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19 Dec 2007

Industry News

Yoichiro Kitadate Interview

Yoichiro Kitadate Interview 1 1 640X426 Copy
Yoichiro Kitadate Interview 1 1
Yoichiro Kitadate Interview 2
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Hello Yoichiro, thank you for your time to speak with us. Can you tell me about your background?
I started editing fashion magazines, both men and women, since I was still in college. But I moved to Chicago in 1995 because I wanted to write about Michael Jordan. For about 4 years, I watch most of Jordan’s games from court side and sent reports to Japanese magazines and newspapers. Then I moved back to Tokyo in 1999, where I worked for fashion magazines while launching a fashion brand as a part of my company and opened a store named T6M. In terms of sneakers, I was involved in the Air Jordan1 Millennium project in 2000, which we packed the shoe in a duralumin box, as well as a couple of Air Force 1 programs including the one combining black, reflector and snake patterns. I had also made T6M version of Air Trainer. In addition, I worked as the chief editor for magazines such as ‘Nike Design’ and ‘Kicks Style.’

I know you are a big basketball fan - was it the players, the shoes or the game that first got you interested?
I am as interested in the footwear as I am interested in basketball. I believe Nike is the one that is good at making shoes based on players’ feedback and combining aesthetics and trend. NBA is evolving year after year. Games are getting faster, and more exciting.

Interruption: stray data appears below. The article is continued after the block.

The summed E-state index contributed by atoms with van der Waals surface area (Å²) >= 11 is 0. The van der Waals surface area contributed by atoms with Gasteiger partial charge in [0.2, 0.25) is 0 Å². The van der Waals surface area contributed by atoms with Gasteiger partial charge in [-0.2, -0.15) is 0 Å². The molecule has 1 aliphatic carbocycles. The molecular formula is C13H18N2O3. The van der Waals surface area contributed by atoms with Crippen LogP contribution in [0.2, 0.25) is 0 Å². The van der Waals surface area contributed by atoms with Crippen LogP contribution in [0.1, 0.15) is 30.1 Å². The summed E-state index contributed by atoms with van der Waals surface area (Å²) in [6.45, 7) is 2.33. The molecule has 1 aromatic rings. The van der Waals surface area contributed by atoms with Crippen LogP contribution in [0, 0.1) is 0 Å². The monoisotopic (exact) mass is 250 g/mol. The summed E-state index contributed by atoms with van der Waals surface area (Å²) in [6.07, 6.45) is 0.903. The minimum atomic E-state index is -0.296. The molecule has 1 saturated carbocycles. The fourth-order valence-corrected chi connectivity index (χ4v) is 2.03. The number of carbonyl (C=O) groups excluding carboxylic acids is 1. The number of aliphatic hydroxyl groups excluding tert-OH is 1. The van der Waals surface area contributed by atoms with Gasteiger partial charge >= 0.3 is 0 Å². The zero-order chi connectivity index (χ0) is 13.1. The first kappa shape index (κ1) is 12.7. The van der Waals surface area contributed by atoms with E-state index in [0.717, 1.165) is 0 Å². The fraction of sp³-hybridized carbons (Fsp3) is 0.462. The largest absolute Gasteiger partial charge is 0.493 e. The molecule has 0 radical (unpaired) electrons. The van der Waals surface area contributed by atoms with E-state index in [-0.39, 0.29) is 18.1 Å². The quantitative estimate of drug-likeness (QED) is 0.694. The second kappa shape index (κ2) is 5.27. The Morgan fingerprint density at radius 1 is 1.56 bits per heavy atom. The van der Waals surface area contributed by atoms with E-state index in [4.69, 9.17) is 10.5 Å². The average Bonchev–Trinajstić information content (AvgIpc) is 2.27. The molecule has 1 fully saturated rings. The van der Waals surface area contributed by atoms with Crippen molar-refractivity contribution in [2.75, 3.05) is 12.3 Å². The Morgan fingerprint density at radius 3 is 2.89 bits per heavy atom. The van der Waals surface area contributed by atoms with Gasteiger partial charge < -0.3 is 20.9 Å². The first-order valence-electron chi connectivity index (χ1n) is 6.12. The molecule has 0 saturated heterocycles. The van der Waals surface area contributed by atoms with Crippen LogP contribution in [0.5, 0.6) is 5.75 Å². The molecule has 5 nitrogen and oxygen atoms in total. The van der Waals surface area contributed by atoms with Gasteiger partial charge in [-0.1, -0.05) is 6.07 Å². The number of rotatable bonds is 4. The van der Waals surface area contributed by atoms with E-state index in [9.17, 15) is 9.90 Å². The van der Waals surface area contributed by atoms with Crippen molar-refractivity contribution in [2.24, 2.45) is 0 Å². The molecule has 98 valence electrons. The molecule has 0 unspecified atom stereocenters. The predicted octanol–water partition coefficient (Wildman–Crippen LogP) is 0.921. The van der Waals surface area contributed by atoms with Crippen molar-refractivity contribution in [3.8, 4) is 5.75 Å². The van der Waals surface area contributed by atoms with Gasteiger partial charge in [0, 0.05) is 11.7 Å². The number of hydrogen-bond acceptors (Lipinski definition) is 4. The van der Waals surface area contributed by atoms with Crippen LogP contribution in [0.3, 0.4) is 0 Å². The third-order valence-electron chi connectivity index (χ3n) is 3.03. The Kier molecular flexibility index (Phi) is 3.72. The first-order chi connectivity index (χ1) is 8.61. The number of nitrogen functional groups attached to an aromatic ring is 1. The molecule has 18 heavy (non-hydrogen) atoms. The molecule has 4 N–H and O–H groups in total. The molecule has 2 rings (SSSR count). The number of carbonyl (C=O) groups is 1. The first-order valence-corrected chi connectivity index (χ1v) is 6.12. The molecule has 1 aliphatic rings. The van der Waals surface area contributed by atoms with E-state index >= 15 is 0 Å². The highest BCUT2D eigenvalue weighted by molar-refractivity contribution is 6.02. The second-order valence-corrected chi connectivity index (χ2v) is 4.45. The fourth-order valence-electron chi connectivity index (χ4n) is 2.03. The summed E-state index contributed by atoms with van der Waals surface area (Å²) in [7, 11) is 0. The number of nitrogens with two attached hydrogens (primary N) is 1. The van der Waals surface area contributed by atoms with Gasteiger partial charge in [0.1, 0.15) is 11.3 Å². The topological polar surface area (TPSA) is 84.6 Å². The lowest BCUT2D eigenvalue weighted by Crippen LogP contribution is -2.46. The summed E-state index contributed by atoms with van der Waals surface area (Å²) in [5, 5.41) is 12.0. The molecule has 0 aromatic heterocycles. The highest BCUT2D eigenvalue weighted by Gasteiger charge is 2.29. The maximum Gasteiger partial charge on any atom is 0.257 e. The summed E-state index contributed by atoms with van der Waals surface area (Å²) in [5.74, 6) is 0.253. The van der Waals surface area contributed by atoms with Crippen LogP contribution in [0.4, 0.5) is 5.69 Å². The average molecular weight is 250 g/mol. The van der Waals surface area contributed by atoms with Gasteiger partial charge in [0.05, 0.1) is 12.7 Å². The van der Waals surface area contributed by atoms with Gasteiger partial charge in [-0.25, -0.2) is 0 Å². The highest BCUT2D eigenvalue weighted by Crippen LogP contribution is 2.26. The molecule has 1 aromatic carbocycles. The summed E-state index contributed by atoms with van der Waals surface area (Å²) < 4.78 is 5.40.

Do you only follow American players? How’s the domestic basketball scene in Japan?
I also watch Japanese leagues. However, there is no authentic professional league in Japan. It is true there are Takeuchi twin brothers, who are up to global standards. I think they can compete well in the global arena.

And what are you doing now?
I moved the T6M shop in November as a way to introduce new Daikan-Yama style of fashion from our own perspective. In addition, I am involved in the project to re-fresh ‘Boon’ magazine from this winter. The title logo of the magazine will use small letter ‘b’ instead of capital B, to represent the renewal. In the meantime, I have been working also as a commentator for NBA games on a national broadcasting channel.

Thankyou so much for all those BOON editions, I still have many of them... whatever happened to Boon?
It is time for Boon to change completely. As the time has evolved, Tokyo is looking for more mature, sophisticated and real things. Under such circumstances, I want ‘boon’ to be the one to introduce new Tokyo fashion trend again. Sneakers are important factors, and can be icons, but for ‘boon’, I would like to focus more on the stories behind sneakers and introduce them to subscribers.

I was living in London at the time when shoes like the Rift and Air Max 95 came out, and people were paying a fortune for them out of Japan. Do you remember the energy of this time? What was it like to be in Tokyo?
Excitement around Air Jordan was limited within our community. However in 1995, sneaker trend had expanded to affect even those outside the fashion industry, which fuelled the trend and hiked the price in a short time, while more versions were introduced to the market. I personally did not want to add any more excitement around the sneaker boom, and I did not think it was a very good thing that trend followers suddenly became excited around sneakers only because it was a trendy thing. I might have been young enough to think that way. But that was why I thought it was hundreds of times more exiting to leave Tokyo for Chicago to watch Jordan live.

Was Harajuku the centre of this boom? What about other Japanese cities?
I am not a Harajuku person, so I am not sure if Harajuku was the centre. However, I think there are a lot of people around Harajuku who like sneakers that are obviously trendy. It’s not just about sneakers but most new things from Japan start in Tokyo, including fashion and business.